The timelines for emission reduction are too slow
The following is an abridged version of Carbon Neutral Waiheke’s submission to the Government’s Climate Change Response (Zero Carbon) Amendment Bill, written by Lynda Jeffs.
Carbon Neutral Waiheke (CNW) is a group of concerned citizens committed to addressing the issues of climate change and its ramifications for our environment, local economy, culture and way of life.
CNW thanks the New Zealand Government for its work in the area of climate change and the introduction of the Climate Change Response (Zero Carbon) Amendment Bill into Parliament with the aim of providing a framework by which the nation can develop appropriate climate change policies.
CNW cautiously supports the overall mechanisms outlined in the Bill to achieve its climate change policies, however, as a community-based organisation CNW has several concerns regarding the potential impacts, both positive and negative, on the community as a result of specific elements contained in the proposed Bill.
Waiheke Island is situated in the Hauraki Gulf Maritime Park and therefore its citizens, business, local and central government have several unique responsibilities for the care of the surrounding seas, the marine environment and flora and fauna to ensure that carbon sequestering options are maximised.
The population is renowned for its activism, concern for the environment, interest in social justice and political engagement and the goal to achieve net zero carbon emission for the island by 2030 was formally adopted by the Waiheke Local Board in 2019.
As an island with defined boundaries Waiheke has the potential to be a test case for many of the policies, regulations and procedures which will result from the passage of the Climate Change Response (Zero Carbon) Amendment Bill.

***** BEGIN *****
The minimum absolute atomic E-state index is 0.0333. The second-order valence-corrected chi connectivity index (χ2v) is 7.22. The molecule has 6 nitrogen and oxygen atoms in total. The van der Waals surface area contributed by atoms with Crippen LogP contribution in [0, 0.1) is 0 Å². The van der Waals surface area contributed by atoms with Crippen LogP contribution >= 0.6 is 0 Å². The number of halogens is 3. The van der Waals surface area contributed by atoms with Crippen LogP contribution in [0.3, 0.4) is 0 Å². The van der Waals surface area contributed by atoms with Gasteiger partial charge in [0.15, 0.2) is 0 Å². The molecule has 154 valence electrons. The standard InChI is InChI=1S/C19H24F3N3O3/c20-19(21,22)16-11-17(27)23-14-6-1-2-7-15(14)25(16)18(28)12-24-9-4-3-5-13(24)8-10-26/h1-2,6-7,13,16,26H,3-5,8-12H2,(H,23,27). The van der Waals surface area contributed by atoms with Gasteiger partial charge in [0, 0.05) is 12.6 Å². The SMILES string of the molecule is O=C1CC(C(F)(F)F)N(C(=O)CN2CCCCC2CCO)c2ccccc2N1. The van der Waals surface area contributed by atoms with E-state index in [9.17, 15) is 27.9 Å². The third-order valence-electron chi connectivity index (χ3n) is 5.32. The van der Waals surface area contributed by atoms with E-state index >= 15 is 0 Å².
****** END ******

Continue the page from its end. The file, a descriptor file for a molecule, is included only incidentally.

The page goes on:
The Statement of Purpose is too weak. We suggest that it be strengthened to:
“provide a framework by which New Zealand will urgently develop and implement clear and stable climate change policies that meet the goal of the Paris Agreement of limiting the global average temperature increase to 1.5 degrees Celsius above pre-industrial levels, reflecting New Zealand’s highest possible ambition through greenhouse gas emissions targets that end its contribution to global temperature increases by 2030.“
Such a statement would ensure the nation meets its “fair share’ of the global burden; fulfils its obligations under the Paris Agreement of setting targets that reflect its “highest possible ambition”; demonstrates the urgency of the climate crisis; and positions New Zealand as a climate leader, not a laggard, in decarbonising the economy.
CNW contends the Climate Change Commission should be an independent body, like the Reserve Bank, reporting to the public through Parliament with sufficient powers to set, monitor and enforce emission targets and budgets.
The timelines for emission reduction are too slow. Climate science reports tell us that global warming is accelerating faster than predicted. The United Nations Intergovernmental Panel on Climate Change 2018 Special Climate Report gives us only 11 years to make the necessary, rapid, far-reaching and unprecedented changes in all aspects of society needed to prevent a climate catastrophe.
CNW is concerned that many of the clauses in the Bill place an overwhelming emphasis on outdated 20th century economic rational rather than 21st century economic understanding.
CNW is concerned that the proposed Bill provides no critique of the implausible idea of continuous economic growth and actually continues support for the ‘market’ to provide social and environmental corrections to our actions. This emphasis on economic imperatives and the lack of legal accountability will make it difficult for the Government to set realistic emission budgets and provide reasonable predictability to businesses, investors, communities, iwi and households.